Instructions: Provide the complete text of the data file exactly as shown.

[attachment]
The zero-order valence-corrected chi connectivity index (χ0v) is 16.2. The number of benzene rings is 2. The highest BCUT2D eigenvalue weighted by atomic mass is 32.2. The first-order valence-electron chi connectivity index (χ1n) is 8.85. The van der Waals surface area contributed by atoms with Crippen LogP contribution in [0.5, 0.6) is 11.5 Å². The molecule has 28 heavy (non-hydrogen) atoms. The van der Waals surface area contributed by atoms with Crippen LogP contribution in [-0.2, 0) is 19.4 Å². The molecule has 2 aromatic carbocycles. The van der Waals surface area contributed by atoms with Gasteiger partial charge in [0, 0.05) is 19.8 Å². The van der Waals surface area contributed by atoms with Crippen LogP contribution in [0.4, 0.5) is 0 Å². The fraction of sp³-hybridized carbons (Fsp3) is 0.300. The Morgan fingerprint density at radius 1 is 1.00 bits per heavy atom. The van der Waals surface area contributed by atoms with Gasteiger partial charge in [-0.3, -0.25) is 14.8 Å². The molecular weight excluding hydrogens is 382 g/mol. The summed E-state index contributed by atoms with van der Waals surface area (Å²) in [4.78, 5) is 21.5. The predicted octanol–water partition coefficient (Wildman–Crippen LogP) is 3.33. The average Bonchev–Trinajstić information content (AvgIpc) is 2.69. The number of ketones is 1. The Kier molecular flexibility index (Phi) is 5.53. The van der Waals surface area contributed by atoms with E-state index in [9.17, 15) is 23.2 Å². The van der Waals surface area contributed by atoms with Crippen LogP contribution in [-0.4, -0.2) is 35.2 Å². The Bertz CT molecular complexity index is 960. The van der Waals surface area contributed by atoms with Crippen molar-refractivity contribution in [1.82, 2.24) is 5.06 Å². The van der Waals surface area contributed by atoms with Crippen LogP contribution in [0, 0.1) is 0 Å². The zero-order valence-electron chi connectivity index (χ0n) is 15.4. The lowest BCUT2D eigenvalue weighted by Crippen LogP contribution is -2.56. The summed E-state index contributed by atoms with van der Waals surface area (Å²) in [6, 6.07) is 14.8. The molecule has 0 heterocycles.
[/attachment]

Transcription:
The zero-order valence-corrected chi connectivity index (χ0v) is 16.2. The number of benzene rings is 2. The highest BCUT2D eigenvalue weighted by atomic mass is 32.2. The first-order valence-electron chi connectivity index (χ1n) is 8.85. The van der Waals surface area contributed by atoms with Crippen LogP contribution in [0.5, 0.6) is 11.5 Å². The molecule has 28 heavy (non-hydrogen) atoms. The van der Waals surface area contributed by atoms with Crippen LogP contribution in [-0.2, 0) is 19.4 Å². The molecule has 2 aromatic carbocycles. The van der Waals surface area contributed by atoms with Gasteiger partial charge in [0, 0.05) is 19.8 Å². The van der Waals surface area contributed by atoms with Crippen LogP contribution in [0.4, 0.5) is 0 Å². The fraction of sp³-hybridized carbons (Fsp3) is 0.300. The Morgan fingerprint density at radius 1 is 1.00 bits per heavy atom. The van der Waals surface area contributed by atoms with Gasteiger partial charge in [-0.3, -0.25) is 14.8 Å². The molecular weight excluding hydrogens is 382 g/mol. The summed E-state index contributed by atoms with van der Waals surface area (Å²) in [4.78, 5) is 21.5. The predicted octanol–water partition coefficient (Wildman–Crippen LogP) is 3.33. The average Bonchev–Trinajstić information content (AvgIpc) is 2.69. The number of ketones is 1. The Kier molecular flexibility index (Phi) is 5.53. The van der Waals surface area contributed by atoms with E-state index in [9.17, 15) is 23.2 Å². The van der Waals surface area contributed by atoms with Crippen LogP contribution in [-0.4, -0.2) is 35.2 Å². The Bertz CT molecular complexity index is 960. The van der Waals surface area contributed by atoms with Crippen molar-refractivity contribution in [1.82, 2.24) is 5.06 Å². The van der Waals surface area contributed by atoms with Crippen LogP contribution in [0, 0.1) is 0 Å². The zero-order valence-electron chi connectivity index (χ0n) is 15.4. The lowest BCUT2D eigenvalue weighted by Crippen LogP contribution is -2.56. The summed E-state index contributed by atoms with van der Waals surface area (Å²) in [6, 6.07) is 14.8. The molecule has 0 heterocycles.